Beck's 15th edition of "Bartlett's" resembles in all substantive ways the the three previous editions I've examined, but there are some significant differences.
The 15th is the biggest ever. The page size is larger and therefore the book holds about 11.5 percent more material than its predecessors. The most telling change, however, is in the makeup of its contemporary authors. In the previous edition, the careers of 213 contemporary authors were distributed as follows: 26 percent poets 36 percent novelists 33 percent politicians and others 5 percent entertainers and show business personalities
In the 15th edition for a comparable period of years the careers of 303 contemporary authors are distributed this way: 20 percent poets 43 percent novelists 22 percent politicians and others 15 percent entertainers and show business personalities
"Barlett's" as edited by Emily Morison Beck reflects obvious trends among the U.S. intelligentsia. The language as well as the credibility of politicians is eroding. Novelists are becoming public personalities. Television and pop music have provided the country with a new group of cultural articulators. However, to argue that Stevie Wonder, Janis Joplin Mick Jagger, Liv Ullmann, Liberace, Walter Cronkite and some 40 other show business types have made memorable utterances is silly.
The decline in the percentage of poets is misleading. Beck lets her poets ramble. While I haven't calculated ratios, poets receive three to five times more space per entry than any other category of contributors. Examples: Marianne Moore gets three columns, and Henry Kissinger gets about three inches; Ezra Pound gets nearly three columns, and Eleanor Roosevelt gets three inches. Beck's poetry preferences seem to me eccentric, if not strange. She devotes two full pages to Richard Wilbur and gives William Carlos Williams less than a column and Herbert Spencer less than a page. Beck, by the way, includes more than a page of quotations from books by her father, Samuel Eliot Morison, but gives only three inches to Trotsky, four inches to Stalin, and completely leaves out Ronald Reagan, Claude Levi-Straus, Harry Stack Sullivan, Alfred Adler and Jean Piaget.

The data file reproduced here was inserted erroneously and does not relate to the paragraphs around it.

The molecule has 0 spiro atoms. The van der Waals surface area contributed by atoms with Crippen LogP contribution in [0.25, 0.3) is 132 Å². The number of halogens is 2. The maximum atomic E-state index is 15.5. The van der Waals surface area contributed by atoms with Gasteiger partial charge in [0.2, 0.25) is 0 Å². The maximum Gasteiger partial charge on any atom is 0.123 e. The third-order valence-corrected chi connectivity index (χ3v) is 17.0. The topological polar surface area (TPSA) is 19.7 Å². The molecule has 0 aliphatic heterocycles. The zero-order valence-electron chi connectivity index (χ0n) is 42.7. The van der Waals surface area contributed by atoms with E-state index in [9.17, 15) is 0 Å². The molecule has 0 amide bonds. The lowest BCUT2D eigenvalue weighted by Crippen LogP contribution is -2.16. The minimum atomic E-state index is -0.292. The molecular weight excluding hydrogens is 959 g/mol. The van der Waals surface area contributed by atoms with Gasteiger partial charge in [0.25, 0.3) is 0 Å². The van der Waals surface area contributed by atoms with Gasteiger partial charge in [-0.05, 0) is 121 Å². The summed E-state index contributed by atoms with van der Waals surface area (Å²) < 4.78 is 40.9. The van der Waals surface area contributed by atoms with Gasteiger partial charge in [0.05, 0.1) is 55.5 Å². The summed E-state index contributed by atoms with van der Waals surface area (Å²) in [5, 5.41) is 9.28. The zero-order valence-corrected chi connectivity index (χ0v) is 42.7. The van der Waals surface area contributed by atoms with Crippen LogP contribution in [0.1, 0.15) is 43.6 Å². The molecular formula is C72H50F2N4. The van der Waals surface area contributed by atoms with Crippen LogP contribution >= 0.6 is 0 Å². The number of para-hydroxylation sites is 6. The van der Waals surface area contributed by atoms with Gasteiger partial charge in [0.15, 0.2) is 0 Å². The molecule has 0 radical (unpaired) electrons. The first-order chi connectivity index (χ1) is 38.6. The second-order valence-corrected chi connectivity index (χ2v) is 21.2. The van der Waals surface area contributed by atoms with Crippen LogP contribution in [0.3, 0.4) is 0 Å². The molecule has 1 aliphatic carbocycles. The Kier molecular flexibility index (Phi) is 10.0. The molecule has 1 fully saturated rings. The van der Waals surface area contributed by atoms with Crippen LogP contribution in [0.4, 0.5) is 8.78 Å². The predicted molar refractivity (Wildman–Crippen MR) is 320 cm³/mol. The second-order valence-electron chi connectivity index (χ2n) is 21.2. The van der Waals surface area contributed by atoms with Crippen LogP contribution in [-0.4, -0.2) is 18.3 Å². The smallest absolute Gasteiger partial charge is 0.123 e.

She over-quotes John Kennedy, Adlai Stevenson, and Robert Frost. And she under-quotes three of the most quotable Americans who ever lived: Will Rogers, Elbert Hubbard, and H. L. Mencken. In the area of psychiatry, Beck is deficient. She also attributes "I'm O.K., You're O.K." to Thomas Harris. The first to use the words was Eric Berne, in the Journal of Transactional Analysis . He is not in Bartlett's .
Lest all this sound ungrateful, let us praise Emily Beck for the years of dedication behind her revision of "Bartlett's." If less than perfect, it is surely one of the two or three most ambitious collections of quotations in English. The others are Burton Stevenson's Home Book of Quotations and The Oxford Dictionary of Quotations . And anyone who picks up "Bartlett's" and spends five minutes with it will find jewels.
Here are three:
"Do not leave my hand without light." Marc Chagall.
"The deepest feeling always shows in silence; not in silence, but restraint." Marianne Moore.
"It makes a difference whose ox is gored." Martin Luther.